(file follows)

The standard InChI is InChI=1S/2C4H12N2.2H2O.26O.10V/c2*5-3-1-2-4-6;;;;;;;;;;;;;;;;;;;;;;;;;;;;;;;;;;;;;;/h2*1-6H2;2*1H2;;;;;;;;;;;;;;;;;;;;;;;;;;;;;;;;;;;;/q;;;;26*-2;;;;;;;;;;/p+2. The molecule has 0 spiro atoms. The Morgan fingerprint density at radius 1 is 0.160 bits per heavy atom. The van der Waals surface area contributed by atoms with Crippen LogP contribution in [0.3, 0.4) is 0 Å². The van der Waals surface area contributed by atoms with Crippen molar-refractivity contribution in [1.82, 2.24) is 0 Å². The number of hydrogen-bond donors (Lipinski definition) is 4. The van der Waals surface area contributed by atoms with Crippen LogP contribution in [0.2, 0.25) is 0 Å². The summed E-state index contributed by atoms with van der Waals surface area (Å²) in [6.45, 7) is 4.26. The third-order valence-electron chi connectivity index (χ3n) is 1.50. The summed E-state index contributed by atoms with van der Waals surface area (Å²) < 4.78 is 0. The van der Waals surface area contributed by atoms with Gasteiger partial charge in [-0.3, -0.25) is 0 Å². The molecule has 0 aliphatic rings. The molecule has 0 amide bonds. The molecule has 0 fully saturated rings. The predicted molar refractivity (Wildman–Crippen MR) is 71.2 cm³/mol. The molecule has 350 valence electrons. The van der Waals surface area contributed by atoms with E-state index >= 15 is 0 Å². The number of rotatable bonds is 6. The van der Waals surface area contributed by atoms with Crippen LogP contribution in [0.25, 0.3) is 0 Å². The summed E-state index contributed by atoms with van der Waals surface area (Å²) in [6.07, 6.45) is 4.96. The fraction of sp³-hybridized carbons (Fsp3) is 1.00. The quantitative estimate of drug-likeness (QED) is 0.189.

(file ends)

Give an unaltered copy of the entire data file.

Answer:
The standard InChI is InChI=1S/2C4H12N2.2H2O.26O.10V/c2*5-3-1-2-4-6;;;;;;;;;;;;;;;;;;;;;;;;;;;;;;;;;;;;;;/h2*1-6H2;2*1H2;;;;;;;;;;;;;;;;;;;;;;;;;;;;;;;;;;;;/q;;;;26*-2;;;;;;;;;;/p+2. The molecule has 0 spiro atoms. The Morgan fingerprint density at radius 1 is 0.160 bits per heavy atom. The van der Waals surface area contributed by atoms with Crippen LogP contribution in [0.3, 0.4) is 0 Å². The van der Waals surface area contributed by atoms with Crippen molar-refractivity contribution in [1.82, 2.24) is 0 Å². The number of hydrogen-bond donors (Lipinski definition) is 4. The van der Waals surface area contributed by atoms with Crippen LogP contribution in [0.2, 0.25) is 0 Å². The summed E-state index contributed by atoms with van der Waals surface area (Å²) in [6.45, 7) is 4.26. The third-order valence-electron chi connectivity index (χ3n) is 1.50. The summed E-state index contributed by atoms with van der Waals surface area (Å²) < 4.78 is 0. The van der Waals surface area contributed by atoms with Gasteiger partial charge in [-0.3, -0.25) is 0 Å². The molecule has 0 aliphatic rings. The molecule has 0 amide bonds. The molecule has 0 fully saturated rings. The predicted molar refractivity (Wildman–Crippen MR) is 71.2 cm³/mol. The molecule has 350 valence electrons. The van der Waals surface area contributed by atoms with E-state index >= 15 is 0 Å². The number of rotatable bonds is 6. The van der Waals surface area contributed by atoms with Crippen LogP contribution in [0.25, 0.3) is 0 Å². The summed E-state index contributed by atoms with van der Waals surface area (Å²) in [6.07, 6.45) is 4.96. The fraction of sp³-hybridized carbons (Fsp3) is 1.00. The quantitative estimate of drug-likeness (QED) is 0.189.